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Do you know your constellations?

  • Do you know your constellations?

    Humans used to think they were the center of the universe, but in actuality, mankind is not even the center of the galaxy. The Milky Way is pulled together by the dark, swirling masses of black holes packed with matter—potentially thousands.

    As he gazed up at the night sky, Greco-Roman astronomer Ptolemy couldn’t have predicted the existence of gravity so concentrated it devours light. Comforted by geocentrism—the idea that humankind was at the heart of it all—the scientist recorded and charted paths of stars thousands of light years away: 48 constellations in all.

    It may be getting harder to see the stars, but their stories prevail. In 2009, Pew Research reported that 25% of Americans believe in astrology. With this in mind, Stacker compiled 30 of the most compelling constellations, and the stories behind them. These slides are in question-and-answer format: a clue is provided on the first slide with a photo showing the constellation (via, and the correct constellation outlined on the second.

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  • Mystery constellation #1

    This constellation is home to the Little Dipper.


  • Ursa Minor

    Known to the ancient Babylons as the "wagon of heaven," Ursa Minor is home to the group of stars known as the Little Dipper. It is also home to the North Star, Polaris, which rests at the tip of the Little Dipper's handle.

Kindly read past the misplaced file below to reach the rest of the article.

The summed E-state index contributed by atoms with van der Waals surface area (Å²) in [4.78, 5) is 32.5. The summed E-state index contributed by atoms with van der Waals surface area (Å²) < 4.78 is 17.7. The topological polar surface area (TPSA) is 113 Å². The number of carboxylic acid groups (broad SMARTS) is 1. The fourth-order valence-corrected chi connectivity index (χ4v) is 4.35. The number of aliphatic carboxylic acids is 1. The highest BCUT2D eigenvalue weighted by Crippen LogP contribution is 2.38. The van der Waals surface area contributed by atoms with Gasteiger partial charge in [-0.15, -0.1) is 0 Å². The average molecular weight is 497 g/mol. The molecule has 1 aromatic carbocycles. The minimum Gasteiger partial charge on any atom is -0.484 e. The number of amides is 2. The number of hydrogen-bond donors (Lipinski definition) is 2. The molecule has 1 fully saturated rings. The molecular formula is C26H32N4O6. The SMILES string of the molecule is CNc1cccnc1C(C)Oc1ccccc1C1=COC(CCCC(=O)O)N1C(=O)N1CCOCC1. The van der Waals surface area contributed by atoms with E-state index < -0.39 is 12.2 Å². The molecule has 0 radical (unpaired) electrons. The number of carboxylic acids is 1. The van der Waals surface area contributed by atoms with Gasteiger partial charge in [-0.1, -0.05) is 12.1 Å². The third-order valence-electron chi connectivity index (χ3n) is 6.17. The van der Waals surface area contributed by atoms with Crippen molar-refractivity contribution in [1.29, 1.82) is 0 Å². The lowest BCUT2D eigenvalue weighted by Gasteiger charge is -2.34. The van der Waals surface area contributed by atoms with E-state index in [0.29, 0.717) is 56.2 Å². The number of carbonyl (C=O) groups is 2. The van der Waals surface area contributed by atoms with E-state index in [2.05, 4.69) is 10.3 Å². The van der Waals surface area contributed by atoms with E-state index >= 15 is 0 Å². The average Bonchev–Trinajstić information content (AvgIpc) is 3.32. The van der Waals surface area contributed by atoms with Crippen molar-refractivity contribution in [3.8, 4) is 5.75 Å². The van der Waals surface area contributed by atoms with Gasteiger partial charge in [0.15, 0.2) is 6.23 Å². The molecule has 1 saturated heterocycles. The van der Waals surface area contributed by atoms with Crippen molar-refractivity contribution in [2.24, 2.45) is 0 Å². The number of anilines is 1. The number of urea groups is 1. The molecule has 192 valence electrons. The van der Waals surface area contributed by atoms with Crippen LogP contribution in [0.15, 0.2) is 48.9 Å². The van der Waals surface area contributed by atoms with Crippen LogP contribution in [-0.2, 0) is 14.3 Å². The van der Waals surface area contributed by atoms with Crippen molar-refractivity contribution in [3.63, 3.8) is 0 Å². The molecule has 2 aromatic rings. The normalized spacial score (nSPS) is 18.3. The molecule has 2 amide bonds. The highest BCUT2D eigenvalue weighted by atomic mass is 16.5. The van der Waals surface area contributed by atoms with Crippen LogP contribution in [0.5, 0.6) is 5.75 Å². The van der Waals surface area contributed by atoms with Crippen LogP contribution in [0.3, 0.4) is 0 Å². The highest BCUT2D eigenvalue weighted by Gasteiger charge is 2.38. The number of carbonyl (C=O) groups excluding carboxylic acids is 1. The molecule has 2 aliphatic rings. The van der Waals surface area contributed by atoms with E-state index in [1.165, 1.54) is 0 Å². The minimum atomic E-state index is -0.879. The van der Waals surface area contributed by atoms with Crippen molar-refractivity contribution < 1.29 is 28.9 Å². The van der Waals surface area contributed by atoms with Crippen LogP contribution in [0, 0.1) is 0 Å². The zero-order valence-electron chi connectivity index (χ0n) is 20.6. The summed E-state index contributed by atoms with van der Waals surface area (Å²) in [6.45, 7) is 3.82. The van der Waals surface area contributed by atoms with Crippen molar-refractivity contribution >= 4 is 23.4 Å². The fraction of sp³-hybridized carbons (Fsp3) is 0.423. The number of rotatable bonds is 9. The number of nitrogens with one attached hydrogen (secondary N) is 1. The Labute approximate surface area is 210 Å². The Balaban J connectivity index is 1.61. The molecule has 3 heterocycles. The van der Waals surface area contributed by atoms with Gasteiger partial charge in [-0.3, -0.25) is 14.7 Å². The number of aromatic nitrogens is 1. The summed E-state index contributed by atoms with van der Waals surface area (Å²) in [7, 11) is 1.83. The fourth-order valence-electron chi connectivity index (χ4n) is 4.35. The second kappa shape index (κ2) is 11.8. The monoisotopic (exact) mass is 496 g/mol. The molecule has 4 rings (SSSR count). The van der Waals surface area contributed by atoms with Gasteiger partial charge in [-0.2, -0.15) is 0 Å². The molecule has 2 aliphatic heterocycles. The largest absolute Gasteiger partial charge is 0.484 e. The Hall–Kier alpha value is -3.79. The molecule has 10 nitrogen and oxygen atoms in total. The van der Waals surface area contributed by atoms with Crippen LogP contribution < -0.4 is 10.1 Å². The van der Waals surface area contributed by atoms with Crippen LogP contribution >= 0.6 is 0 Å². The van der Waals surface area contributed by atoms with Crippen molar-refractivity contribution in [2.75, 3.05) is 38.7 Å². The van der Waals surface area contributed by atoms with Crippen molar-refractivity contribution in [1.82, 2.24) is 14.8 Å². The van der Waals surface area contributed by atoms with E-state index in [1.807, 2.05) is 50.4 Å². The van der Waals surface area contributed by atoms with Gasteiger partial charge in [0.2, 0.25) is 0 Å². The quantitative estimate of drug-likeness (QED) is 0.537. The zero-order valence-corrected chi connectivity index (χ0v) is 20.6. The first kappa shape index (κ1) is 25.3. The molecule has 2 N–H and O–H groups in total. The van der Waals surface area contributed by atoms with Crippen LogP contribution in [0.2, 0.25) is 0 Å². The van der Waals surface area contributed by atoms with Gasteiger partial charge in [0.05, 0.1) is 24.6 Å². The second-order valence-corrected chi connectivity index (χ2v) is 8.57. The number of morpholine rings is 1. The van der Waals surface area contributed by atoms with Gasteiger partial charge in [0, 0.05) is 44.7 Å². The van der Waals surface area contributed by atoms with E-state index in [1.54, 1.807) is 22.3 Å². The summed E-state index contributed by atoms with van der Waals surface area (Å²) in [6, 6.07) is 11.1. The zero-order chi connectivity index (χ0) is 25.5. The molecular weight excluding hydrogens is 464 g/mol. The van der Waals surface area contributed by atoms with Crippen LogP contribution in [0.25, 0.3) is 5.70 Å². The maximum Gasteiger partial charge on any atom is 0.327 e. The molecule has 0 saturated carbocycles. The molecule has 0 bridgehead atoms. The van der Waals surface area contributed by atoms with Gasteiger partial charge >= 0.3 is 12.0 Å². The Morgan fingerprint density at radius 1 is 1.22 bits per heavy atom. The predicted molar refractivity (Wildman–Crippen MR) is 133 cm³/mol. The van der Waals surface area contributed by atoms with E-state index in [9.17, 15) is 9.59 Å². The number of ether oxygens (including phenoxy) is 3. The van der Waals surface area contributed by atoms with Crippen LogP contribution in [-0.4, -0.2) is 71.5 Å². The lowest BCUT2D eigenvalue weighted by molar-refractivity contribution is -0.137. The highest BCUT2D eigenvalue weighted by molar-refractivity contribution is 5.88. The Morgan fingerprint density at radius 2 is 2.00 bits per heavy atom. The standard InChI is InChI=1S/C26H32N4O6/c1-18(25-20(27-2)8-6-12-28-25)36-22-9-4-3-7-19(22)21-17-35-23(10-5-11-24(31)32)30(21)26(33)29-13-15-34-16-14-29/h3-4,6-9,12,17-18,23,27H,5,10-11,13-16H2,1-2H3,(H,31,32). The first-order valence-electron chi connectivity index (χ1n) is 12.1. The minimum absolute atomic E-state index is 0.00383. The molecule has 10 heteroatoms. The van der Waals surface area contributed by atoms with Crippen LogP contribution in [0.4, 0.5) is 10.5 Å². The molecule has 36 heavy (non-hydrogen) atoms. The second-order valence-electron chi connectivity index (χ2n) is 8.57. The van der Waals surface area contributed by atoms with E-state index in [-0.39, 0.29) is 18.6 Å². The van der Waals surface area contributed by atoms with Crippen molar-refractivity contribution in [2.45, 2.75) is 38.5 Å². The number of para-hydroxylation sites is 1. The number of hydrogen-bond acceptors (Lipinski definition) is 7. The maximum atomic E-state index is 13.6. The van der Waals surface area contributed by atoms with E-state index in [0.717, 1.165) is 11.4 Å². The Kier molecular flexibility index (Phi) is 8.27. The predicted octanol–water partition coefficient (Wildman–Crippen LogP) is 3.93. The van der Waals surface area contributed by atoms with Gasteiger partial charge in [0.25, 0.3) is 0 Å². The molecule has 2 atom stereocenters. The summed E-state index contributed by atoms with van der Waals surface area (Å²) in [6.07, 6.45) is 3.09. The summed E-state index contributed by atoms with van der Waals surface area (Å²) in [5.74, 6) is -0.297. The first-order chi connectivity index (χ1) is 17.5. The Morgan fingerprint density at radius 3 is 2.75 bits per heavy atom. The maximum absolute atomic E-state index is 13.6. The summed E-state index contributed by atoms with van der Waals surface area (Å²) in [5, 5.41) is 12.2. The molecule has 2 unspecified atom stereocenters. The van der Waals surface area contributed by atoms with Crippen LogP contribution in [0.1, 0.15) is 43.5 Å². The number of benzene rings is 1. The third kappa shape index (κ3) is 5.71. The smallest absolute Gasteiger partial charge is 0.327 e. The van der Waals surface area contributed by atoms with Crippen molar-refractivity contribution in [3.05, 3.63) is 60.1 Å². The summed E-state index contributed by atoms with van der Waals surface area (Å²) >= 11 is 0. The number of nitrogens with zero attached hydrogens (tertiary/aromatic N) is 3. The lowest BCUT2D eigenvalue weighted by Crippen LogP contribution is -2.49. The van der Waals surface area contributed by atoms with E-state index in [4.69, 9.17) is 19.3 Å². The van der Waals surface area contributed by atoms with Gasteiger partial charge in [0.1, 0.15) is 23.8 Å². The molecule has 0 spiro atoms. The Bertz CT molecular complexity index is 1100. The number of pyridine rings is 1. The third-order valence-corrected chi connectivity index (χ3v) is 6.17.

• Mystery constellation #2

    Which constellation is represented by the mythological satyr in Greek mythology?


  • Sagittarius

    If you look up late on a summer night and see a bow flashing across the Milky Way, you may have just spotted Sagittarius—a “satyr” to the Greeks. The Sun shines through Sagittarius in the winter months, making it the last Zodiac sign in the calendar year.


  • Mystery constellation #3

    The largest recognized constellation, home to smaller constellations like Hercules.


  • Hydra

    The Hydra covers more than 3% of Earth's night sky, making it the largest in the solar system. Hydra is best seen snaking around the Milky Way during the fall months.


  • Mystery constellation #4

    This is the only constellation easily visible to the naked eye from the Northern Hemisphere that lives outside of the Milky Way.


  • Andromeda

    A hazy mass resembling a risen moon, Andromeda can be seen best in the dead of night during late November—but not well enough for individual stars to be identified without a telescope.


  • Mystery constellation #5

    In Greek mythology, this constellation is said to resemble twins Castor and Pollux.


  • Gemini

    An orange-giant (Pollux) and sextulet star system (Castor) are said to be the heads of the twins in Gemini. One of the 13 Zodiac signs, Geminis are rumored to love gathering facts.


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